13.6 • Spin–Spin Splitting in 1H NMR Spectra
In the 1H NMR spectra we’ve seen thus far, each different kind of proton in a molecule has given rise to a single peak. It often happens, though, that the absorption of a proton splits into multiple peaks, called a multiplet. For example, in the 1H NMR spectrum of bromoethane shown in Figure 13.8, the –CH2Br protons appear as four peaks (a quartet) centered at 3.42 δ and the –CH3 protons appear as three peaks (a triplet) centered at 1.68 δ.
Called spin–spin splitting, multiple absorptions of a nucleus are caused by the interaction, or coupling, of the spins of nearby nuclei. In other words, the tiny magnetic field produced by one nucleus affects the magnetic field felt by a neighboring nucleus. Look at the –CH3 protons in bromoethane, for example. The three equivalent –CH3 protons are neighbored by two other magnetic nuclei—the two protons on the adjacent –CH2Br group. Each of the neighboring –CH2Br protons has its own nuclear spin, which can align either with or against the applied field, producing a tiny effect that is felt by the –CH3 protons.
There are three ways in which the spins of the two –CH2Br protons can align, as shown in Figure 13.9. If both proton spins align with the applied field, the total effective field felt by the neighboring –CH3 protons is slightly larger than it would be otherwise. Consequently, the applied field necessary to cause resonance is slightly reduced. Alternatively, if one of the –CH2Br proton spins aligns with the field and one aligns against the field, there is no effect on the neighboring –CH3 protons. (This arrangement can occur in two ways, depending on which of the two proton spins aligns which way.) Finally, if both –CH2Br proton spins align against the applied field, the effective field felt by the –CH3 protons is slightly smaller than it would be otherwise, and the applied field needed for resonance is slightly increased.
Any given molecule has only one of the three possible alignments of –CH2Br spins, but in a large collection of molecules, all three spin states are represented in a 1 : 2 : 1 statistical ratio. We therefore find that the neighboring –CH3 protons come into resonance at three slightly different values of the applied field, and we see a 1 : 2 : 1 triplet in the NMR spectrum. One resonance is a little above where it would be without coupling, one is at the same place it would be without coupling, and the third resonance is a little below where it would be without coupling.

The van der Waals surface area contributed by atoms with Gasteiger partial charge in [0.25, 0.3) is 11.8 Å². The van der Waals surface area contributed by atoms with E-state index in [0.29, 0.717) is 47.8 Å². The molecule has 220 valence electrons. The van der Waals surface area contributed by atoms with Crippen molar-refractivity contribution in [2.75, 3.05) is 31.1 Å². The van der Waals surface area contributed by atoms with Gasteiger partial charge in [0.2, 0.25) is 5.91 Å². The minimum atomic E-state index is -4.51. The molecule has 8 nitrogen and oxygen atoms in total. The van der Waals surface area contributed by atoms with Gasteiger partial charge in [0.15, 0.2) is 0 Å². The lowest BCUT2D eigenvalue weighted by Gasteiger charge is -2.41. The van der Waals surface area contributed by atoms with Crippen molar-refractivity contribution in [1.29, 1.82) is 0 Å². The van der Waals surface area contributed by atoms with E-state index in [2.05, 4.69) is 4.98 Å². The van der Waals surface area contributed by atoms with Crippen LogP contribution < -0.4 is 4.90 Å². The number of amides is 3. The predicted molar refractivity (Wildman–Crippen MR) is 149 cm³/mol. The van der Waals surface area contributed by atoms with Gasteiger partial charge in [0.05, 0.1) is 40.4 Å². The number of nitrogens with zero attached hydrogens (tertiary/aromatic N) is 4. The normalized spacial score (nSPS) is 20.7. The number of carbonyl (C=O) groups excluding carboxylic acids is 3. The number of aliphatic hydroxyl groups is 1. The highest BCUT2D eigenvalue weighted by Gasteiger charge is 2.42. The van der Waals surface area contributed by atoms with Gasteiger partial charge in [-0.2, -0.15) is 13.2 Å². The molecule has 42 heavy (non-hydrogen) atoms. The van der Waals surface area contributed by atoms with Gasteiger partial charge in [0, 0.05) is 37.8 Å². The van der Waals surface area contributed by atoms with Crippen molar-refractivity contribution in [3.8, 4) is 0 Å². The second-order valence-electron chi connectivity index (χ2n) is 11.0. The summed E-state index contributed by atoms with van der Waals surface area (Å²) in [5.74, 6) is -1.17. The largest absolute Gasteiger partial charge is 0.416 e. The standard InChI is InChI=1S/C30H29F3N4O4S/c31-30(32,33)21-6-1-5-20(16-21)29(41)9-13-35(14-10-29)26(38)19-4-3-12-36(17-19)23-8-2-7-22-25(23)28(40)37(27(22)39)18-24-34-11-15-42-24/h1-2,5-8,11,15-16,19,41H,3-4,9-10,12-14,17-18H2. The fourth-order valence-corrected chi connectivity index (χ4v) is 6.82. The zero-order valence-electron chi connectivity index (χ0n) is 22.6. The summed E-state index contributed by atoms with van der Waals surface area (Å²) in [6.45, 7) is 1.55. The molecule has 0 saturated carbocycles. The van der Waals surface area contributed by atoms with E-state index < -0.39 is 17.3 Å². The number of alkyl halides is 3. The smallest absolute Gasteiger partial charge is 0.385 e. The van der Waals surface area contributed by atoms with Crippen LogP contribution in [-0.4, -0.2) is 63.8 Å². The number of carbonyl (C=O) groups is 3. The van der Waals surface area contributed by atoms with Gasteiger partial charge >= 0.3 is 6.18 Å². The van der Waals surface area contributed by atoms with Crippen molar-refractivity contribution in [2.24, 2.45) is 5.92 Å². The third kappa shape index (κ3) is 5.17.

In the same way that the –CH3 absorption of bromoethane is split into a triplet, the –CH2Br absorption is split into a quartet. The three spins of the neighboring –CH3 protons can align in four possible combinations: all three with the applied field, two with and one against (three ways), one with and two against (three ways), or all three against. Thus, four peaks are produced for the –CH2Br protons in a 1 : 3 : 3 : 1 ratio.
As a general rule, called the n + 1 rule, protons that have n equivalent neighboring protons show n + 1 peaks in their NMR spectrum. For example, the spectrum of 2-bromopropane in Figure 13.10 shows a doublet at 1.71 δ and a seven-line multiplet, or septet, at 4.28 δ. The septet is caused by splitting of the –CHBr– proton signal by six equivalent neighboring protons on the two methyl groups (n = 6 leads to 6 + 1 = 7 peaks). The doublet is due to signal splitting of the six equivalent methyl protons by the single –CHBr– proton (n = 1 leads to 2 peaks). Integration confirms the expected 6 : 1 ratio.
The distance between peaks in a multiplet is called the coupling constant and is denoted J. Coupling constants are measured in hertz and generally fall in the range 0 to 18 Hz. The exact value of the coupling constant between two neighboring protons depends on the geometry of the molecule, but a typical value for an open-chain alkane is J = 6 to 8 Hz. The same coupling constant is shared by both groups of hydrogens whose spins are coupled and is independent of spectrometer field strength. In bromoethane, for instance, the –CH2Br protons are coupled to the –CH3 protons and appear as a quartet with J = 7 Hz. The –CH3 protons appear as a triplet with the same J = 7 Hz coupling constant.